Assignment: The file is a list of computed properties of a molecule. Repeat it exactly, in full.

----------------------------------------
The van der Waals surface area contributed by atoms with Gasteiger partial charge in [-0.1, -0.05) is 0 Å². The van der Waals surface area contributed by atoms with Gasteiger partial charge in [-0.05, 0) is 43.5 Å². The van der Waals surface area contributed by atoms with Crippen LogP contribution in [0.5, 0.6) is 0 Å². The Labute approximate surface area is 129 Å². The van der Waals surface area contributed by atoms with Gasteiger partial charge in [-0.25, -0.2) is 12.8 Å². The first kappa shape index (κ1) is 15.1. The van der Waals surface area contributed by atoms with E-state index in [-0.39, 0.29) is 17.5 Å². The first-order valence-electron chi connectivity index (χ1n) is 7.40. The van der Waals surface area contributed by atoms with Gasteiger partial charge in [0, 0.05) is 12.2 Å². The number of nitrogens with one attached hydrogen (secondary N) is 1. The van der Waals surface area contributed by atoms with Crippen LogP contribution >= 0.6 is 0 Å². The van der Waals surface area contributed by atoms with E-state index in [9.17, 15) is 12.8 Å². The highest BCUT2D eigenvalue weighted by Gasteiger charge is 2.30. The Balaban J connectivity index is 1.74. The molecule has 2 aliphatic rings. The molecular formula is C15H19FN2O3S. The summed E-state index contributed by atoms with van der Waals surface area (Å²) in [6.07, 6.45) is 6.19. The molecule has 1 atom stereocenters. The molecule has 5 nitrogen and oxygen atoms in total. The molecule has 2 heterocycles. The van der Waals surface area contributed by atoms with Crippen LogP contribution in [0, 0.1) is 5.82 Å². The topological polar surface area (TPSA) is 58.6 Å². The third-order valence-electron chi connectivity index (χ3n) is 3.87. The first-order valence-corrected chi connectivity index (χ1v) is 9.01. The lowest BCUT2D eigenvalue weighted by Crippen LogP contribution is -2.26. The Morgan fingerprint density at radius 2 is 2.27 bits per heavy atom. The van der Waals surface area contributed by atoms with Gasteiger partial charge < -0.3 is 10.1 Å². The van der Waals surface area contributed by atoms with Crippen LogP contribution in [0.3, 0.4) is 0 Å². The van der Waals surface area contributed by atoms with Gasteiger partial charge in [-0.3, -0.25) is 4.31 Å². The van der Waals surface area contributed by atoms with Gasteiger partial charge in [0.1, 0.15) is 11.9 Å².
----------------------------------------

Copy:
The van der Waals surface area contributed by atoms with Gasteiger partial charge in [-0.1, -0.05) is 0 Å². The van der Waals surface area contributed by atoms with Gasteiger partial charge in [-0.05, 0) is 43.5 Å². The van der Waals surface area contributed by atoms with Crippen LogP contribution in [0.5, 0.6) is 0 Å². The Labute approximate surface area is 129 Å². The van der Waals surface area contributed by atoms with Gasteiger partial charge in [-0.25, -0.2) is 12.8 Å². The first kappa shape index (κ1) is 15.1. The van der Waals surface area contributed by atoms with E-state index in [-0.39, 0.29) is 17.5 Å². The first-order valence-electron chi connectivity index (χ1n) is 7.40. The van der Waals surface area contributed by atoms with Gasteiger partial charge in [0, 0.05) is 12.2 Å². The number of nitrogens with one attached hydrogen (secondary N) is 1. The van der Waals surface area contributed by atoms with Crippen LogP contribution >= 0.6 is 0 Å². The van der Waals surface area contributed by atoms with E-state index in [9.17, 15) is 12.8 Å². The highest BCUT2D eigenvalue weighted by Gasteiger charge is 2.30. The Balaban J connectivity index is 1.74. The molecule has 2 aliphatic rings. The molecular formula is C15H19FN2O3S. The summed E-state index contributed by atoms with van der Waals surface area (Å²) in [6.07, 6.45) is 6.19. The molecule has 1 atom stereocenters. The molecule has 5 nitrogen and oxygen atoms in total. The molecule has 2 heterocycles. The van der Waals surface area contributed by atoms with Crippen LogP contribution in [0, 0.1) is 5.82 Å². The topological polar surface area (TPSA) is 58.6 Å². The third-order valence-electron chi connectivity index (χ3n) is 3.87. The first-order valence-corrected chi connectivity index (χ1v) is 9.01. The lowest BCUT2D eigenvalue weighted by Crippen LogP contribution is -2.26. The Morgan fingerprint density at radius 2 is 2.27 bits per heavy atom. The van der Waals surface area contributed by atoms with Gasteiger partial charge < -0.3 is 10.1 Å². The van der Waals surface area contributed by atoms with Crippen LogP contribution in [0.3, 0.4) is 0 Å². The van der Waals surface area contributed by atoms with Gasteiger partial charge in [-0.3, -0.25) is 4.31 Å². The van der Waals surface area contributed by atoms with Gasteiger partial charge in [0.1, 0.15) is 11.9 Å².